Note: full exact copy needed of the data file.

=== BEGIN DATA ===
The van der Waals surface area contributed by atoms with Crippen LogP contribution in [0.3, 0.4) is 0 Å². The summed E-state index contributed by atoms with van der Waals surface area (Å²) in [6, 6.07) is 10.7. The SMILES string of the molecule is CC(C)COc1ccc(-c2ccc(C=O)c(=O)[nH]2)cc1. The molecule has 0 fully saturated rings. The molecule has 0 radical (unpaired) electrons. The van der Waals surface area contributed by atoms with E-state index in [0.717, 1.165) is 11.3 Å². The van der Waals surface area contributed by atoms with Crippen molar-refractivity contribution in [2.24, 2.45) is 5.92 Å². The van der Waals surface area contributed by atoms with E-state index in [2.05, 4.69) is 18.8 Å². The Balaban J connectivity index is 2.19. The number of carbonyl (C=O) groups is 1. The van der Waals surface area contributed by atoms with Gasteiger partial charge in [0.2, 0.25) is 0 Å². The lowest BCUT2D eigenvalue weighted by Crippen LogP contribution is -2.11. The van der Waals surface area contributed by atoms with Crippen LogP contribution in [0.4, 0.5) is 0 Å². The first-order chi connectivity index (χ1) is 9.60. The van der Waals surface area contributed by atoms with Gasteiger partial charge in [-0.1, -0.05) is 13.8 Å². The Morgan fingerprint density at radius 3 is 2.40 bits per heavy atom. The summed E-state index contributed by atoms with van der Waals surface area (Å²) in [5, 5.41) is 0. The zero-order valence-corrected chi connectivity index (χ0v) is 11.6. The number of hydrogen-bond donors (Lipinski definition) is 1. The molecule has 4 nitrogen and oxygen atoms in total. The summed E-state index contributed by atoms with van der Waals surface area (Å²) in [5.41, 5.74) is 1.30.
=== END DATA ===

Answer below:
The van der Waals surface area contributed by atoms with Crippen LogP contribution in [0.3, 0.4) is 0 Å². The summed E-state index contributed by atoms with van der Waals surface area (Å²) in [6, 6.07) is 10.7. The SMILES string of the molecule is CC(C)COc1ccc(-c2ccc(C=O)c(=O)[nH]2)cc1. The molecule has 0 fully saturated rings. The molecule has 0 radical (unpaired) electrons. The van der Waals surface area contributed by atoms with E-state index in [0.717, 1.165) is 11.3 Å². The van der Waals surface area contributed by atoms with Crippen molar-refractivity contribution in [2.24, 2.45) is 5.92 Å². The van der Waals surface area contributed by atoms with E-state index in [2.05, 4.69) is 18.8 Å². The Balaban J connectivity index is 2.19. The number of carbonyl (C=O) groups is 1. The van der Waals surface area contributed by atoms with Gasteiger partial charge in [0.2, 0.25) is 0 Å². The lowest BCUT2D eigenvalue weighted by Crippen LogP contribution is -2.11. The van der Waals surface area contributed by atoms with Crippen LogP contribution in [0.4, 0.5) is 0 Å². The first-order chi connectivity index (χ1) is 9.60. The van der Waals surface area contributed by atoms with Gasteiger partial charge in [-0.1, -0.05) is 13.8 Å². The Morgan fingerprint density at radius 3 is 2.40 bits per heavy atom. The summed E-state index contributed by atoms with van der Waals surface area (Å²) in [5, 5.41) is 0. The zero-order valence-corrected chi connectivity index (χ0v) is 11.6. The number of hydrogen-bond donors (Lipinski definition) is 1. The molecule has 4 nitrogen and oxygen atoms in total. The summed E-state index contributed by atoms with van der Waals surface area (Å²) in [5.41, 5.74) is 1.30.